Michigan Police Struggle with Post-Legalization Search Tactics

June 5th, 2024 Opinion & Editorials
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Police have long utilized the scent of cannabis as a pretext for searching vehicles during traffic stops in areas where cannabis remains illegal. This practice enables them to confiscate cash and even the vehicles themselves. Once in possession of these assets, law enforcement agencies can employ civil forfeiture, a legal process allowing them to permanently keep the seized property. This practice, akin to legalized highway robbery, operates with court approval.

No arrest or conviction is necessary for civil forfeiture. Once the procedure concludes, participating agencies can divide the proceeds. From 2000 to 2019, state and federal forfeiture revenue in Michigan exceeded $439 million.

Civil forfeiture has become a lucrative enterprise, often initiated by the mere whiff of cannabis. However, Michigan's legalization of recreational cannabis in 2018 has complicated matters for the police. While consuming cannabis in a vehicle remains illegal, possessing it does not, thus eliminating the officers' primary justification for conducting warrantless searches.

The Detroit Police Department struggles to adapt to this new reality. On October 8th, 2020, five Detroit officers on their way to a compliance check stopped when one corporal claimed to smell cannabis emanating from a parked Jeep Cherokee. She then conducted a roadside interrogation of the driver and her passenger, Jeffery Scott Armstrong.

"How long you been smoking weed in the car?" the corporal demanded, according to a transcription of bodycam footage. "I can smell it from outside. Don't act shocked. I can smell it."

Prior to 2018, such an encounter would have been standard procedure. However, the mere smell of cannabis no longer constitutes a crime. The corporal should have continued on her way, but she opted to stop and search the vehicle, infringing on the occupants' Fourth Amendment rights against unreasonable search and seizure.

The officers discovered a firearm under Armstrong's seat and arrested him for being a felon in possession of a firearm, although no cannabis was found. This outcome is unsurprising, as cannabis odor can linger long after its legal use or exposure to others smoking it. Moreover, officers can be mistaken or dishonest. A study in Philadelphia revealed that contraband was found in fewer than 10% of the 3,300 cannabis odor-based vehicle searches conducted by police.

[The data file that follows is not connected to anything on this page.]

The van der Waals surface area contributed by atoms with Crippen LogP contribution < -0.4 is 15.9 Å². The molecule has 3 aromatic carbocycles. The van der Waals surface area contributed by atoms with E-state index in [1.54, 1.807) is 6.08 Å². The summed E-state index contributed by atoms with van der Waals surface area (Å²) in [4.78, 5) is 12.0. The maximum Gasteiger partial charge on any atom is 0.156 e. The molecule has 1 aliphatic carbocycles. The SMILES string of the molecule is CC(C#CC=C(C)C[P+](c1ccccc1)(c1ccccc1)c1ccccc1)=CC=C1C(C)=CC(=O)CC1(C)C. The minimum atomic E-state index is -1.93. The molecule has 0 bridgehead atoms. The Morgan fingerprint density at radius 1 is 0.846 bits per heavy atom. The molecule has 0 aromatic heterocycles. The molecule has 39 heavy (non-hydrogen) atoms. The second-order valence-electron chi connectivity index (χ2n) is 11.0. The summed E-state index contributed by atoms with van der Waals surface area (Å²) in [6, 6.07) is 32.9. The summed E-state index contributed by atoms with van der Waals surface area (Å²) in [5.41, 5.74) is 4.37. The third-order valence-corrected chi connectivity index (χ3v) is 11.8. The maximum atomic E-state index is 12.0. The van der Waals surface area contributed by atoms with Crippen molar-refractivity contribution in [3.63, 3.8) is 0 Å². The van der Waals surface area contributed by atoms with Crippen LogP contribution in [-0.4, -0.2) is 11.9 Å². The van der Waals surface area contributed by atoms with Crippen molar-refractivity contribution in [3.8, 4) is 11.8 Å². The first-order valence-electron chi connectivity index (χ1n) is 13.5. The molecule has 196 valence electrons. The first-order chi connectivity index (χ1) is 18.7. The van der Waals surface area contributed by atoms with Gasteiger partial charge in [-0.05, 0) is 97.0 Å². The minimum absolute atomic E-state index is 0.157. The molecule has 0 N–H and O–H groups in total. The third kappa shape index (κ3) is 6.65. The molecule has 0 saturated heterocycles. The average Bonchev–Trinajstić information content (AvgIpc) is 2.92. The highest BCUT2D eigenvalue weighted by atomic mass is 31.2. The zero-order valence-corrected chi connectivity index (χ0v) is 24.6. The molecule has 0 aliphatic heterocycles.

Despite their poor success rate, police remain confident in their olfactory abilities. In 2019, three Indiana officers even testified that they detected less than one gram of unlit cannabis in a closed container from a moving car over 100 yards away, despite a breeze cutting across traffic.

Drug-sniffing dogs also have a high error rate, often failing to differentiate between legal hemp and cannabis. These canines cannot specify whether they detect cannabis or other narcotics like cocaine, rendering them ineffective in states like Michigan where cannabis is legal.

Both human and canine cannabis sniffers need to adapt to the changing legal landscape. Armstrong's case provided Michigan courts with an opportunity to offer clarity when he filed a motion to suppress evidence from the 2020 search. A trial court granted his motion, and the Michigan Court of Appeals upheld the decision in 2022. Dissatisfied, the state petitioned the Michigan Supreme Court, which agreed to hear the case.

Our public interest law firm, the Institute for Justice, alongside the Cato Institute, submitted a friend-of-the-court brief supporting Armstrong. Our argument is straightforward: If a substance is legal, its odor should not constitute probable cause for a search.

Armstrong's case highlights the need for thorough judicial review of probable cause determinations made by officers in the field. Civil forfeiture can bias these decisions, fostering aggressive policing due to financial incentives.

Although Armstrong did not lose cash or his vehicle, many others are not as fortunate. Innocent property owners often suffer when officers exploit the scent of cannabis as a pretext for warrantless searches.

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